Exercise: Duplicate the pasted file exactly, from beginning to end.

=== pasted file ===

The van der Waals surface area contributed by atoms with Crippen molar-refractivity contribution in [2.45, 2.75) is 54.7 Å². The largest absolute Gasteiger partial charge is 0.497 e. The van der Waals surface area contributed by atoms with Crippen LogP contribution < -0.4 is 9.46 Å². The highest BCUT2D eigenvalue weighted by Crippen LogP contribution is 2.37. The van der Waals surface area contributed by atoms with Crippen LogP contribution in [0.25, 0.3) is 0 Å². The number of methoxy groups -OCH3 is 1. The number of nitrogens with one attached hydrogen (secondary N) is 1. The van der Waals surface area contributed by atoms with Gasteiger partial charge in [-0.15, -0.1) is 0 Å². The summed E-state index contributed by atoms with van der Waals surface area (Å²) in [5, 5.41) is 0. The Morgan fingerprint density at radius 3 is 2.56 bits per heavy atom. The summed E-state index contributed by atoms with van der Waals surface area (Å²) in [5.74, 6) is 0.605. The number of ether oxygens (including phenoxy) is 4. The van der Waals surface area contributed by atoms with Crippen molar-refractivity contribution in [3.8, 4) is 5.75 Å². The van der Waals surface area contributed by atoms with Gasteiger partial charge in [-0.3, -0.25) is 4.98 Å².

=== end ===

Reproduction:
The van der Waals surface area contributed by atoms with Crippen molar-refractivity contribution in [2.45, 2.75) is 54.7 Å². The largest absolute Gasteiger partial charge is 0.497 e. The van der Waals surface area contributed by atoms with Crippen LogP contribution < -0.4 is 9.46 Å². The highest BCUT2D eigenvalue weighted by Crippen LogP contribution is 2.37. The van der Waals surface area contributed by atoms with Crippen LogP contribution in [0.25, 0.3) is 0 Å². The number of methoxy groups -OCH3 is 1. The number of nitrogens with one attached hydrogen (secondary N) is 1. The van der Waals surface area contributed by atoms with Gasteiger partial charge in [-0.15, -0.1) is 0 Å². The summed E-state index contributed by atoms with van der Waals surface area (Å²) in [5, 5.41) is 0. The Morgan fingerprint density at radius 3 is 2.56 bits per heavy atom. The summed E-state index contributed by atoms with van der Waals surface area (Å²) in [5.74, 6) is 0.605. The number of ether oxygens (including phenoxy) is 4. The van der Waals surface area contributed by atoms with Crippen molar-refractivity contribution in [3.8, 4) is 5.75 Å². The van der Waals surface area contributed by atoms with Gasteiger partial charge in [-0.3, -0.25) is 4.98 Å².